Babies are at far greater risk of brain damage than previously thought.

Even activities that seem innocent, like a quick run in a jogging stroller, can inflict abusive head trauma. And head injuries often go entirely undetected, so parents unwittingly repeat the same harmful behaviors over and over again.

These conclusions, which come from a new study I co-authored in the Journal of Pediatric Neurology, must be used to better educate new parents and inform manufacturers as they design car seats, safety helmets, and the like.

Abusive head trauma, or AHT, is typically referred to as --"shaken baby syndrome" -- the consequence of awful, deliberate abuse. Every year, an estimated 1,300 infants suffer this brain trauma. Roughly one in four tragically dies. Of those who survive, about 80 percent develop lifelong disabilities.

Of course, the overwhelming majority of parents would never intentionally harm their children. But, as our new research makes clear, it's possible to inflict AHT without even knowing it.

There are several reasons why this unsettling truth is just now coming to light. For starters, it's difficult to diagnose AHT. Some cases result in noticeable injuries, including bone fractures. But others result in far milder symptoms, such as fussiness. Many victims of AHT show no signs of trauma whatsoever.  

Plus, studying the biomechanics of AHT -- what physically occurs inside a child's skull when his or her head moves back and forth rapidly -- presents its own challenges. After all, there's no ethical way to observe or replicate such injuries in a scientific setting.

But thankfully, there's another way to study the problem. My colleagues and I used computer models to simulate the biomechanics of AHT. Specifically, we looked at how the cerebrospinal fluid cushions the brain when a child is shaken repeatedly.

What our models revealed is startling. Even at the lowest frequency we studied -- two shakes per second -- a single shake is dangerous. More troubling still, after that initial shake, the cerebrospinal fluid stops cushioning the brain altogether, causing the child’s brain to collide with the skull wall.

In other words, it doesn't take a violent act of frustration to damage a baby's brain. Something as ordinary as playfully tossing a child in the air or jogging with a baby could be enough to inflict severe head trauma.  

Of course, additional research is needed to develop even more precise AHT simulations. But our conclusions suggest several strategies for preventing head trauma in young children.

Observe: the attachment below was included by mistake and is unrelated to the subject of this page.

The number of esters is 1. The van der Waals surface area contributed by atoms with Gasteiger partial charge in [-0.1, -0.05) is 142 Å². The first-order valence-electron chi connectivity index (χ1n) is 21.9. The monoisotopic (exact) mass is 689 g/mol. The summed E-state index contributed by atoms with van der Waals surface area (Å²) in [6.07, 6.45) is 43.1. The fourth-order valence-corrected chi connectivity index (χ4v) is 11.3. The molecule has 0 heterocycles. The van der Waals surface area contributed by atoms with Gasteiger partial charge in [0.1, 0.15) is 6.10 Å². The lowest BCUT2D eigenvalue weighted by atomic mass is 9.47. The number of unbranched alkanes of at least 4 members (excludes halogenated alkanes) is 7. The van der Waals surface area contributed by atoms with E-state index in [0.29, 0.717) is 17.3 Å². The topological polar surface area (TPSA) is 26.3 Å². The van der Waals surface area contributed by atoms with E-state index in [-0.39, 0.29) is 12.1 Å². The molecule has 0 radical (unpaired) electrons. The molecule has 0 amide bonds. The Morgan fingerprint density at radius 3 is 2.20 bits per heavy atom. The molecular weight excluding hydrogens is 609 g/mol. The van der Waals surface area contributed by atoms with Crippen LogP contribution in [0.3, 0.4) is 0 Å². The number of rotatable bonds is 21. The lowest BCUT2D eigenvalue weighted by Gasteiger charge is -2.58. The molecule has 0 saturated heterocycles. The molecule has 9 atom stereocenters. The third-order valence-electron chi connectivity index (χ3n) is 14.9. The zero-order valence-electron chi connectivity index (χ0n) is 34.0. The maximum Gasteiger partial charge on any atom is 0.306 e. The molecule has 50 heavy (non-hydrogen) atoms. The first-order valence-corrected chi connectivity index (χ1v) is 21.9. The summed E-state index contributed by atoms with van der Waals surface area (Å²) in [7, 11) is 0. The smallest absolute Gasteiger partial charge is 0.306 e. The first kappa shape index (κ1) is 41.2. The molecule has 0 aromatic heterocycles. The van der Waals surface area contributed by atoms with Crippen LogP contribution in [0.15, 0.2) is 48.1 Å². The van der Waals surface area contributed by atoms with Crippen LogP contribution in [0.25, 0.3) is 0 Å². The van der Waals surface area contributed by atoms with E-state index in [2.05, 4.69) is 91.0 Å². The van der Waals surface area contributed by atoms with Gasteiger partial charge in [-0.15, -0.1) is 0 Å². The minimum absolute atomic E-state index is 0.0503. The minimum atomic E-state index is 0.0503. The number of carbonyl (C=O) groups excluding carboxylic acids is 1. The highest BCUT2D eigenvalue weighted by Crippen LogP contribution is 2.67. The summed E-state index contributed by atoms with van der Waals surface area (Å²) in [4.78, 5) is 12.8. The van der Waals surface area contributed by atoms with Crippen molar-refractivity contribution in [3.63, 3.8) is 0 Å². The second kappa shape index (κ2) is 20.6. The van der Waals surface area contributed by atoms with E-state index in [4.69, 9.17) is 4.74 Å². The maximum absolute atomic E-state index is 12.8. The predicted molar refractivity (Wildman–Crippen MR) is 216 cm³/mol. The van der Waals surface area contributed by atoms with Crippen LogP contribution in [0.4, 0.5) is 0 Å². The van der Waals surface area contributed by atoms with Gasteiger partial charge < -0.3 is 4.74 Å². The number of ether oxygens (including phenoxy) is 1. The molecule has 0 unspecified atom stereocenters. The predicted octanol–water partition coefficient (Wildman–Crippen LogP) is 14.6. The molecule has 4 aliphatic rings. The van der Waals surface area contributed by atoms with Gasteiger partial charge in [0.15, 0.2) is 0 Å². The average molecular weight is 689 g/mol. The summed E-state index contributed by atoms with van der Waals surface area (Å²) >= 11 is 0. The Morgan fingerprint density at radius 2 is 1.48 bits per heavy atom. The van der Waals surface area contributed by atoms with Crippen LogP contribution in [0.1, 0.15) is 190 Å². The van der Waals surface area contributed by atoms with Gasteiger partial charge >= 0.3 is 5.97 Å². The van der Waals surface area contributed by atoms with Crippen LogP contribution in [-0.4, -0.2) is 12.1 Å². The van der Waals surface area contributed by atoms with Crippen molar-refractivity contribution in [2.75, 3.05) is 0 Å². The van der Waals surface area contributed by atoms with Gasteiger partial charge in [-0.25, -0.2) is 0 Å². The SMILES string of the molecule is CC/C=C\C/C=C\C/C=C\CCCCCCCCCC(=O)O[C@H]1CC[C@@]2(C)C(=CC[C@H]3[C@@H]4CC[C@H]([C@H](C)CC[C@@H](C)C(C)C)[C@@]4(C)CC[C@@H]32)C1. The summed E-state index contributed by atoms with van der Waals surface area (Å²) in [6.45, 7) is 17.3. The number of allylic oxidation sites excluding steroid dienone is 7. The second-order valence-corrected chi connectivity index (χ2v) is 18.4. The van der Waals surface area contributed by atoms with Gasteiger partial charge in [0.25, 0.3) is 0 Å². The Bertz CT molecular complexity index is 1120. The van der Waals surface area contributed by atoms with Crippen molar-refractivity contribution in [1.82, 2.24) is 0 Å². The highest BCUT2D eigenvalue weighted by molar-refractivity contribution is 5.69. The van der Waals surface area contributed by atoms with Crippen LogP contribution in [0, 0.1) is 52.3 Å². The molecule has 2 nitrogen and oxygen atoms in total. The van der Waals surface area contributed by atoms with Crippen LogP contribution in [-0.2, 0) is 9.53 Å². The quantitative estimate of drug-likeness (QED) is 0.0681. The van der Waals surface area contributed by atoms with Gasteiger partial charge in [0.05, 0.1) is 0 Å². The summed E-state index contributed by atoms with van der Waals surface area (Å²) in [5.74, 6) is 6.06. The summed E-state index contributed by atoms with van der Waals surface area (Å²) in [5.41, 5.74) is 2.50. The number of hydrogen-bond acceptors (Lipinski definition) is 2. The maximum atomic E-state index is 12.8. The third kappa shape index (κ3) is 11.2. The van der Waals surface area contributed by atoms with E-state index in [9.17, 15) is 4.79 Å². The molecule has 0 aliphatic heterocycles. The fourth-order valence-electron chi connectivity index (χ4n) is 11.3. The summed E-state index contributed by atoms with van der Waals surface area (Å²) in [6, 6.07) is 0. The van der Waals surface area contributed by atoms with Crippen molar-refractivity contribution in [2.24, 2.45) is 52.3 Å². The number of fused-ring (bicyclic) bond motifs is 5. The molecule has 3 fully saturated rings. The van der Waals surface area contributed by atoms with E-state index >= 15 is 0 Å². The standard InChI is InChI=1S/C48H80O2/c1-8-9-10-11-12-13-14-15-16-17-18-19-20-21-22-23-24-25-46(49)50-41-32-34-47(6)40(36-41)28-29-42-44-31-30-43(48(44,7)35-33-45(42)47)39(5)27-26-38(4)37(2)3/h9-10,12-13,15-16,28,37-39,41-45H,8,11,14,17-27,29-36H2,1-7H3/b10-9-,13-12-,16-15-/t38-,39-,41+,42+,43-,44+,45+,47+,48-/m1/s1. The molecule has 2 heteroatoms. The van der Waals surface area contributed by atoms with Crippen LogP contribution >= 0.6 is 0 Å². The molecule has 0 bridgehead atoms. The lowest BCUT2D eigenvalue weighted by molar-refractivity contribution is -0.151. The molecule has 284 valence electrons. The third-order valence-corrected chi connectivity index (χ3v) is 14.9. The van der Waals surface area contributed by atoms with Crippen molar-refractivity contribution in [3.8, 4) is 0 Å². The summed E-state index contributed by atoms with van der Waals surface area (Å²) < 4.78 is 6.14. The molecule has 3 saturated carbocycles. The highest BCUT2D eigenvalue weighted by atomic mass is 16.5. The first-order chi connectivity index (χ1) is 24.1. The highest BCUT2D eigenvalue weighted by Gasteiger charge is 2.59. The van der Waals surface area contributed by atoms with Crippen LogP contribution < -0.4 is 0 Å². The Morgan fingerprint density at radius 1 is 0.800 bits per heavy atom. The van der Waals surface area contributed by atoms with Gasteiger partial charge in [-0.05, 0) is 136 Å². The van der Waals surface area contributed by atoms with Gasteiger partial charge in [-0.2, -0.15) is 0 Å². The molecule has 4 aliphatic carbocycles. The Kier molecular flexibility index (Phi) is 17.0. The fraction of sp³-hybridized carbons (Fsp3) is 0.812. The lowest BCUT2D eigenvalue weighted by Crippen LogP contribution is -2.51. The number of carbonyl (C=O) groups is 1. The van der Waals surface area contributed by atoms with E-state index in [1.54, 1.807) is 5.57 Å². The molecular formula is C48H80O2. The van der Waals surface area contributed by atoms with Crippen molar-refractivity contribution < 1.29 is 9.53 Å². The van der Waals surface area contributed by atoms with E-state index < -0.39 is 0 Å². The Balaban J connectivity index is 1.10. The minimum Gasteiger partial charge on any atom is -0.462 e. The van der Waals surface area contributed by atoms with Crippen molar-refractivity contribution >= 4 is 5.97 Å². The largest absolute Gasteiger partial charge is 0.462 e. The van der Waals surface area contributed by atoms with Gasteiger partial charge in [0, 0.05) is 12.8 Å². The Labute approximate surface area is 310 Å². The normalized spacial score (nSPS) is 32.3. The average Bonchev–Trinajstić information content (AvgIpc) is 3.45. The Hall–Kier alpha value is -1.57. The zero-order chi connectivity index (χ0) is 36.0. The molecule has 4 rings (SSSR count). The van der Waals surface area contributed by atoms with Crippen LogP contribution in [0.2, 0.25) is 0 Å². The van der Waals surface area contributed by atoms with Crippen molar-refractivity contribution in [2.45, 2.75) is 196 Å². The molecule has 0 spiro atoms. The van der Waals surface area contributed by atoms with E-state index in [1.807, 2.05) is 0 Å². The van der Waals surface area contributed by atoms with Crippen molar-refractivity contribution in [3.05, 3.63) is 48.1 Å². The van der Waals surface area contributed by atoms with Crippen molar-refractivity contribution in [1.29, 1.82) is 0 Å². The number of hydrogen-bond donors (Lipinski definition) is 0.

The first is simple -- parents must avoid any activity that shakes their infant's head even once, however harmless it might seem.

Just as important, designers should rely on biomechanical models when designing items like car seats, strollers, and other baby products. In 2018 alone, U.S. emergency rooms treated children under five for 59,000 injuries related to nursery products -- such as walkers, bouncer seats, and baby swings. Strollers were involved in 8,200 of those injuries. And across all of these incidents, the child's head was the most commonly injured part of the body.

Of course, faulty design didn't cause all of these accidents. But better-constructed products based on the latest biomechanics research could go a long way toward reducing head injuries in young children. Such research might reveal that jogging strollers require better shock absorbers, or that car seats should include more protective headgear.

At the very least, researchers should use biomechanical simulations to evaluate the safety of existing baby products. The results might surprise them -- newer products are not necessarily safer than older ones. In February, biomechanics researchers at Duke University found that World War I-era combat helmets provided better protection from certain kinds of explosions than current military helmets. Imagine what researchers might find if they subjected modern baby products to the same scrutiny.

The latest biomechanics research reveals that babies are far more vulnerable to head trauma than previously thought. It's time to minimize this trauma -- or eliminate it -- by using these findings to better educate new parents and design safer baby products.

Milan Toma, Ph.D. is an assistant professor in the Department of Mechanical Engineering at New York Institute of Technology College of Engineering and Computing Sciences.